Like Michod, I think sexual families likely are additional Darwinian individuals i.e. there is an evolving metapopulation of individuals in an evolving population of sexual families. However, sexual families too are not just a coming together but a cyclical coming together (fertilization) and going apart (meiosis) in haploids with a zygotic meiosis, or a going apart and coming together in diploids with a gametic meiosis. On the role of cooperation and conflict in these comings and goings, assuming an equal allocation to both at equilibrium, the simplest possibilities would be that in haploids for example, they either come together in conflict and go apart in cooperation, or come together in cooperation and go apart in conflict. The former (conflict then cooperation case) is implied by the traditional PBS theory of the evolution of anisogamy in which at fertilization, microgametes are viewed as reproductive parasites of macrogametes, but then recombination at meiosis is assumed, as it traditionally has been, to be mutually advantageous for whatever reason. The latter (cooperation then conflict case) is implied by the “market” or “trade” theory which Noë and Hammerstein originally suggested and I more recently have revived, and which might then be taken to imply that meiosis is a matter of conflict with genetic recombination a side effect of the mechanics of gene conversion rather than gene conversion a side effect of the mechanics of recombination. In a stunning recent paper, Laurence Hurst and some colleagues from China (Yang et. al. 2012) employed next generation sequencing techniques to determine that the great majority of recombination events in Arabidopsis (over 90% and probably nearer 99%) are gene conversion events. On the other hand, whether they come together in conflict or in cooperation, it is still possible that they go apart in cooperation – sexual families having discovered the advantages of risk reduction under uncertainty (like investing in index funds or dollar cost averaging rather than trying to pick stocks or time markets). What is unlikely I think is that both are a matter of conflict which would not pay back the two-fold cost of sex and would hence be unlikely to out compete asexuals.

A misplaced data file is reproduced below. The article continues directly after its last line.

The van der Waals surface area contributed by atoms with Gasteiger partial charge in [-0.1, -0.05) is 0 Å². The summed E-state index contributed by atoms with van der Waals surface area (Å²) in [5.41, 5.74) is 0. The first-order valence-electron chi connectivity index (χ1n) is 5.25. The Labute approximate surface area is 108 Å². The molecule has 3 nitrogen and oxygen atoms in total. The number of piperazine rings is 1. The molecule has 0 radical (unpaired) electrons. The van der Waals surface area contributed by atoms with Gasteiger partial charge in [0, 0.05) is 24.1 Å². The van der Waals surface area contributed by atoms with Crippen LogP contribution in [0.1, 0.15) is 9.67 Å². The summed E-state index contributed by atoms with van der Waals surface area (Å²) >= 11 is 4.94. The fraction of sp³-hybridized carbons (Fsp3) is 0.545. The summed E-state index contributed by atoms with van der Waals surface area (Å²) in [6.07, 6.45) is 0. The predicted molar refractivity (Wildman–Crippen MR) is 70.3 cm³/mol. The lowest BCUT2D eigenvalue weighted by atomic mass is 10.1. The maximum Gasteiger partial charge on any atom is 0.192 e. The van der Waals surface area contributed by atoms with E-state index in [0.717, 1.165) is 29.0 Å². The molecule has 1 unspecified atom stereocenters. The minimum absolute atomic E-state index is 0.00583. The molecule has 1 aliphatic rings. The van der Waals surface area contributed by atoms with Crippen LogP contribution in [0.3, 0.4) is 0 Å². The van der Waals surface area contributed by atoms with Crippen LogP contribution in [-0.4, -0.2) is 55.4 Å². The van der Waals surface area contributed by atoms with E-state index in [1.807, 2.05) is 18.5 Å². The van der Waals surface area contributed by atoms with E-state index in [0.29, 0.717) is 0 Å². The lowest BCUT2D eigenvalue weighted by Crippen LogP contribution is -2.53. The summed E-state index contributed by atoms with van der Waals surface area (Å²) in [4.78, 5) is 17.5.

5) Can it be said, as Bourke (2011) believes for example, that egalitarian or coming together transitions (or additions) require a “shared reproductive fate.”?
I doubt it. Assuming he means being confined inside the same ‘skin’ as say a vertically-transmitted symbiont, then I doubt it is necessary. I don’t know a lot about multispecies communities but occasional casual mutually positive interactions rather than regular cyclical ones between members of different species for example would not be sufficient. Nor do I think that “differential persistence” is sufficient – a slab of a hardwood persists longer than one of a softwood but are hardly Darwinian individuals (unless viewed as cultural ones). But I think it likely that theorists like Watson and Bouchard are still generally right. Some interspecific “coming togethers and going aparts” without remaining confined in the same ‘skin’ are likely systematic enough to indeed constitute additional Darwinian individuals. Positively non-additive fitness interactions at some stage at least sufficiently large enough to compensate for any negatively non-additive ones which may obtain at another would be a key requirement.